The fog remained thick when that long hill finally leveled off into a valley, and it took my hands a long time to warm up. Shapes loomed out of the roadside at me. I didn't recognize these for what they were until I was right next to them:

And I was passed by a lot of cars. I thought, Who are all these people living and driving up here? After that first downhill mile, the road was mostly up, with a few little downhill breaks here and there. I had allowed myself walking breaks, which was a lucky thing, since I really didn't have a choice but to take them on some of the steeper stretches. It's funny to breathe hard so early in a run, when your legs aren't tired in the least. That's mountain running for you!

Heading up in my car, I had been anxious that I'd be the lone workhorse on the thoroughbred course. Even though it's May and the university is all wrapped up for the summer, I half expected the entire CU cross-country team to be out there, or perhaps some gazelle-like Kenyans. But once I was actually running, and alone, I lost all my self-consciousness. Eventually I was passed by a lone bicyclist (I'd seen him heading up when I was still in the car), and toward the end of the out portion of my out-and-back effort another runner finally caught up with me.

He was an older guy, fit of course but not scarily so, and he was wearing shorts, which made me feel better about my lack of gloves. I heard the gentle patter of his feet behind me on the packed damp gravel and whipped around (the mountain lions were probably all wisely tucked into dens, but in my head they were all around me). "Don't worry," he said cheerfully. "I"m not a bear." He overtook me and so I followed him for a while, but he turned around and headed back soon after that, saying, "Have a good run" as he went by in the homeward direction.

I hit four miles out soon after and marvelled at how good I was feeling despite the hills and the height. Looking back on it, I think the dampness helped. I wasn't losing as much moisture as I normally would have at that altitude, and the temperature was exactly what I like to run in. I decided to continue another half-mile, to make it a nine-mile run. And when I turned around at that 4.5-mile! I was repaid with some truly fun roller-coastery mostly downhill miles. I knew that final climb back to the car was ahead, but at this point I was loving Old Mags and ready to handle it. And when I actually crested that last hill, reached the car and heard the Garmin chime nine miles, I ran another quick .2 in honor of my friend, Kathy, who is training for her first marathon and always adds .2 to the end of her long runs.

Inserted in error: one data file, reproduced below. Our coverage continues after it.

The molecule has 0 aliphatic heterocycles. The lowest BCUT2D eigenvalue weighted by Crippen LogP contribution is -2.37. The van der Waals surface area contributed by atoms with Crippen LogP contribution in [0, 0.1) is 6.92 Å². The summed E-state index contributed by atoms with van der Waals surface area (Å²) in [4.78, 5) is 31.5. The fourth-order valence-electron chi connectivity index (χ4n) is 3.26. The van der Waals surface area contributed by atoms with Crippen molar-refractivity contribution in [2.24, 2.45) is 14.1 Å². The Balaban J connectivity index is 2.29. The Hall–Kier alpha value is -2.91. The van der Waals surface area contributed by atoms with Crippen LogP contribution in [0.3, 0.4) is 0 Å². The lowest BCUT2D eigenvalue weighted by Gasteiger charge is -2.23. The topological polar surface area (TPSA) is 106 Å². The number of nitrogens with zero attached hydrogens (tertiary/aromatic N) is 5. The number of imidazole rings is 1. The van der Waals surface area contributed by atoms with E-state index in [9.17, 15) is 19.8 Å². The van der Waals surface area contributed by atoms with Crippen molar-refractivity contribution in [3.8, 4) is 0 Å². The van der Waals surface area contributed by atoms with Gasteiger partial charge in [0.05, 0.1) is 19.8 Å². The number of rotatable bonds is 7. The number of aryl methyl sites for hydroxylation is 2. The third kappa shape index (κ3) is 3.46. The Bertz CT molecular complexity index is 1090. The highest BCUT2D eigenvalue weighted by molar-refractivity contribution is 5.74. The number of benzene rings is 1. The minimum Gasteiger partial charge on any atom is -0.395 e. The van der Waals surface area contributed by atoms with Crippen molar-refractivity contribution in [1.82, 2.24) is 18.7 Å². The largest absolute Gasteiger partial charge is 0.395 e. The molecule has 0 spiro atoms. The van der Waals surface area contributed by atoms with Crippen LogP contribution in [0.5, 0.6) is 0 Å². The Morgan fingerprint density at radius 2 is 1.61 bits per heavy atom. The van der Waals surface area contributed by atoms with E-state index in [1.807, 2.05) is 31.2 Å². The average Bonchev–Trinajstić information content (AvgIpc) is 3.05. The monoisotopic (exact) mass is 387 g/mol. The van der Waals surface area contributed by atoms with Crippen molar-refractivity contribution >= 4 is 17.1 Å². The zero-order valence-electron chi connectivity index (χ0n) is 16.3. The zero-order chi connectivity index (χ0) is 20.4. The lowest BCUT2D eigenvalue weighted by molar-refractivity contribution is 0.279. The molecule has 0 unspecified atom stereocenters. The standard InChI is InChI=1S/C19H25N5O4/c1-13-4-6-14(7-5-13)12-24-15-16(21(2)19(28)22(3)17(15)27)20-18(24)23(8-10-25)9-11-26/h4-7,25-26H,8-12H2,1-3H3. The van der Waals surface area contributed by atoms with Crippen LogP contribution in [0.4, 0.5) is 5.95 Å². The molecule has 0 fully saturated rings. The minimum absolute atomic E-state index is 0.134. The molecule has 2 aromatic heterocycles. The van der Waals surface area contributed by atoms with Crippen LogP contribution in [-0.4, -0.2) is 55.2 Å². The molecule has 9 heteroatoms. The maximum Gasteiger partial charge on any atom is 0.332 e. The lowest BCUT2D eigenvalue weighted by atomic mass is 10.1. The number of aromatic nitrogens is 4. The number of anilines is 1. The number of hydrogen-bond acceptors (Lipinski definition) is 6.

I wish now that I had made it 10.2! It felt *much* easier than my 10 miler on the Mesa Trail a few weeks back and has me very much looking forward to doing Green Mountain and Mt. Sanitas. I even think I might do some of my marathon long training runs up on Mags, though I do think my romance with it might sour when it's hot, bright and dry up there.

For now, though, I'm enjoying that blush of first love.

As the pictures show, I made Dan drive back up later on to take pictures and savor it with me. The fog had lifted, but snow had moved in, so the veil of mystery and moistness was still there. I love the mountains! How lucky I am to live here!

Here's the Garmin info--I'm loving the elevation profile, but the pace not so much.


  1. What a neat adventure and gorgeous pics! Good luck with moving day!

  2. Old Mags looks tough! I loved the description in "Buffaloes". They sure don't have anything like that in Columbia or Southern MO where I was raised.

  3. Oh yeah, downhills at the start of a run scare me, too. Looks like a great pace for a hilly run!